Tuesday, October 13, 2009

Thanks to the near-ubiquity of inconspicuous digital cameras

and the technological blessing of internet file-sharing sites, Americans are just now coming to realize how commonplace criminal abuse by the police has become -- and how difficult it is to hold an abusive police officer accountable for crimes against innocent people. But this is the square root of the problem we would confront in the event that the UN actually created the global police force the foundation of which is being laid by Noble and his comrades.

Pointed to by War on Guns. You want to see what's meant by 'difficult', look at this story:
Dolton police reportedly resisted turning over 911 tapes, videotapes of the lockup or police reports until they were ordered to release the items by a judge.

The village denied the existence of any 911 tape from a caller complaining that police were beating Smith. But an officer told Smith and the prosecutor as the trial was set to begin that there was a tape.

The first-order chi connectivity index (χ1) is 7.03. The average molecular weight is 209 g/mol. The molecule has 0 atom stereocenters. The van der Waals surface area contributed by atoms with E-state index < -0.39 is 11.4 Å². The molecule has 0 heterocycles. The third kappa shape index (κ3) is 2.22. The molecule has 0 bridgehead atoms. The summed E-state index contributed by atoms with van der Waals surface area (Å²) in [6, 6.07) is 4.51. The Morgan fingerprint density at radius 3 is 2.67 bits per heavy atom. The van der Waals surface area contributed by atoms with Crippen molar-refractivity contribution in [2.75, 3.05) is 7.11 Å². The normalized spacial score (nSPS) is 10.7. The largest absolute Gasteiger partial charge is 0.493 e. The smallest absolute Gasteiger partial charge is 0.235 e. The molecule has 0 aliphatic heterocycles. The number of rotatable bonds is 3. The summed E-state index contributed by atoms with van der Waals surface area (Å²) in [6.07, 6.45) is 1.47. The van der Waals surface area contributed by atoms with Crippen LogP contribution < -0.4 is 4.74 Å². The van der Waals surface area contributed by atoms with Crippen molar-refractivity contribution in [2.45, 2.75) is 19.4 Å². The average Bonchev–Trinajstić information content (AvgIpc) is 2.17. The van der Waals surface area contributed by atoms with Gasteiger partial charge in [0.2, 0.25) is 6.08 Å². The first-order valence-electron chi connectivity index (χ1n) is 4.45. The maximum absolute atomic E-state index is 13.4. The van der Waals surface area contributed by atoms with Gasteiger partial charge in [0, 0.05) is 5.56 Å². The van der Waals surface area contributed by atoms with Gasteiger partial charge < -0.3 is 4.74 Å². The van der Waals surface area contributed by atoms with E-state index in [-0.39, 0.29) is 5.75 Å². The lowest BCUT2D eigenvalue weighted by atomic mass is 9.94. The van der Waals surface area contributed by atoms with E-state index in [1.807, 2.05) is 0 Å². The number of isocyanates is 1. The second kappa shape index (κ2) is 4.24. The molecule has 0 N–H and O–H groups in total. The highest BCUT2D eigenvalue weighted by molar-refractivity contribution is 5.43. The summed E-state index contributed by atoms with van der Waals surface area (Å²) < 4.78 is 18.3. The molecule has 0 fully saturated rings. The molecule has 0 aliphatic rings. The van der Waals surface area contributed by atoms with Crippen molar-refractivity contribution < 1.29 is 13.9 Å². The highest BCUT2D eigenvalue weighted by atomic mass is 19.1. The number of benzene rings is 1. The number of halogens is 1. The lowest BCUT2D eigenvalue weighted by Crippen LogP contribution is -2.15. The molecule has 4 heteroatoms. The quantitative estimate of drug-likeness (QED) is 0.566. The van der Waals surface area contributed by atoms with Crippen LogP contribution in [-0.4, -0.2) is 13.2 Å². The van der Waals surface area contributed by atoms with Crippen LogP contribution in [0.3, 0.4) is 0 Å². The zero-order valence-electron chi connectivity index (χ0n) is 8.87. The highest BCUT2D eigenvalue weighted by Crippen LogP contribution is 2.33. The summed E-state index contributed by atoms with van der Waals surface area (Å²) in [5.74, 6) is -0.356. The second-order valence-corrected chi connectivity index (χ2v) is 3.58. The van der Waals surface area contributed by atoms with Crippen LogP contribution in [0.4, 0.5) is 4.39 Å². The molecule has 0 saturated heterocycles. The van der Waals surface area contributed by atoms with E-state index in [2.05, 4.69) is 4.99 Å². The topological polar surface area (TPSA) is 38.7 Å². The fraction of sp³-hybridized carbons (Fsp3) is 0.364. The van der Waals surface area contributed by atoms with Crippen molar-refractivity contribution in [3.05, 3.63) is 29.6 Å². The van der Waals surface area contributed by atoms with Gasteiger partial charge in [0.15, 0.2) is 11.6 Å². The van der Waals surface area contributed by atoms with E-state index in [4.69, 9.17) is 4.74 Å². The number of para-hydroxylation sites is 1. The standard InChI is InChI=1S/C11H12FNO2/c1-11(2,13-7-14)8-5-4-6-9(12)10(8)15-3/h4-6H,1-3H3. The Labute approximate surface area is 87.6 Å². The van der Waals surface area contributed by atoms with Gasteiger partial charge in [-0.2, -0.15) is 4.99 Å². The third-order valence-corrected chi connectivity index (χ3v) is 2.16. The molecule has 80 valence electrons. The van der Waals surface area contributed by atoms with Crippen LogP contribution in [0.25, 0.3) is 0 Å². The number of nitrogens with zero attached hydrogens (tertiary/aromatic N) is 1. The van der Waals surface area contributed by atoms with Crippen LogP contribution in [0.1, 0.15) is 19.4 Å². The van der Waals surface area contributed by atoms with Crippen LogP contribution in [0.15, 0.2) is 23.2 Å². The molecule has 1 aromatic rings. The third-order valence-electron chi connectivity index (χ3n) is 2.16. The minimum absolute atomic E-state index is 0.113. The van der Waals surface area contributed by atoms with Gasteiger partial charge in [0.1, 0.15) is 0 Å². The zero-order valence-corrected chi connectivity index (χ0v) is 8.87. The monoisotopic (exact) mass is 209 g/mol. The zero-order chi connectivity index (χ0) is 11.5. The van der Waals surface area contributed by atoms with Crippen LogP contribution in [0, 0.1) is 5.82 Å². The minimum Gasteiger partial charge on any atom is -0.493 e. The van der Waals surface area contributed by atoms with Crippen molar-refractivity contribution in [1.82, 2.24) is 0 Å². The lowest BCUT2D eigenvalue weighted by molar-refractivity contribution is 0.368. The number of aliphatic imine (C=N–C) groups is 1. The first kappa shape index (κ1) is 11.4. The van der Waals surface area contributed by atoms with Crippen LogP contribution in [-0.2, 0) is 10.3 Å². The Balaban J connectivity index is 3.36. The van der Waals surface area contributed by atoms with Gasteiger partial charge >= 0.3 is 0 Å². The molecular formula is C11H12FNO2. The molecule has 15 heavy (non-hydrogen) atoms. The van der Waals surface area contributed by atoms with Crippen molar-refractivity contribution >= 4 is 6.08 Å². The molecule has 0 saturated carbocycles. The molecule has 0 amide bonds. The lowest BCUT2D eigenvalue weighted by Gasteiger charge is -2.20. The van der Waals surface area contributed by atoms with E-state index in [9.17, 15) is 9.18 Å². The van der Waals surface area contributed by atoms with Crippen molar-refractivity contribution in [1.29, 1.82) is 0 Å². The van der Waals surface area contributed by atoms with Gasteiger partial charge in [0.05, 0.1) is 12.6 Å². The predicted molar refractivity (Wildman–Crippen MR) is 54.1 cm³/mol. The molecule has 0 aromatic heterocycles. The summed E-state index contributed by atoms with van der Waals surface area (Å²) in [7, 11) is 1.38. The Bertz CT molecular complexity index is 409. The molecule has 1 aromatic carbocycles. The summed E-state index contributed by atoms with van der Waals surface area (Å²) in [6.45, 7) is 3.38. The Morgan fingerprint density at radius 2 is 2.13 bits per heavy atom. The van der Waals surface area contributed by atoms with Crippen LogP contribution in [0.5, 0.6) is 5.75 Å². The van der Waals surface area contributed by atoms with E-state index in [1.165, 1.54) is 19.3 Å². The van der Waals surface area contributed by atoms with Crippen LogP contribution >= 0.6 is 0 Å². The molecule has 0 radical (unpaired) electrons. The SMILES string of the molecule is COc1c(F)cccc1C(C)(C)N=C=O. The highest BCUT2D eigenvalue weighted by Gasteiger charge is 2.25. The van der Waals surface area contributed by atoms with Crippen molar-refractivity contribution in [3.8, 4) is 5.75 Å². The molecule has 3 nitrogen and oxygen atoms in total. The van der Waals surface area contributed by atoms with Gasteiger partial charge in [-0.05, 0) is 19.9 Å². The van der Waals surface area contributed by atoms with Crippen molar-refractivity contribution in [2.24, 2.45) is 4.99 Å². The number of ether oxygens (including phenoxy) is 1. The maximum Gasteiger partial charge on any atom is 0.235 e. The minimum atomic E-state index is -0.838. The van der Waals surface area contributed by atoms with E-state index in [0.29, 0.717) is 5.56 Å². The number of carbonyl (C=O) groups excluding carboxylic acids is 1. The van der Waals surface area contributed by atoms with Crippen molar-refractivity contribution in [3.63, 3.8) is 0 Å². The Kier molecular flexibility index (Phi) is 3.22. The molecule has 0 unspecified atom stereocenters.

A judge ordered the tape turned over, but when the tape got there, no 911 call could be found and the officer said he never told the defense attorney and the prosecutor there was a 911 call, the lawsuit says.

Under the extraordinary circumstances, the prosecutor decided not to have the officer testify and to tell the jurors that the officer changed his story
Nice, polite way to say "The officer lied and we don't want him facing purjury charges", isn't it?

And this. When departments and prosecutors go out of their way to prevent crooks with badges from facing the consequences of what they do, why should people trust them?

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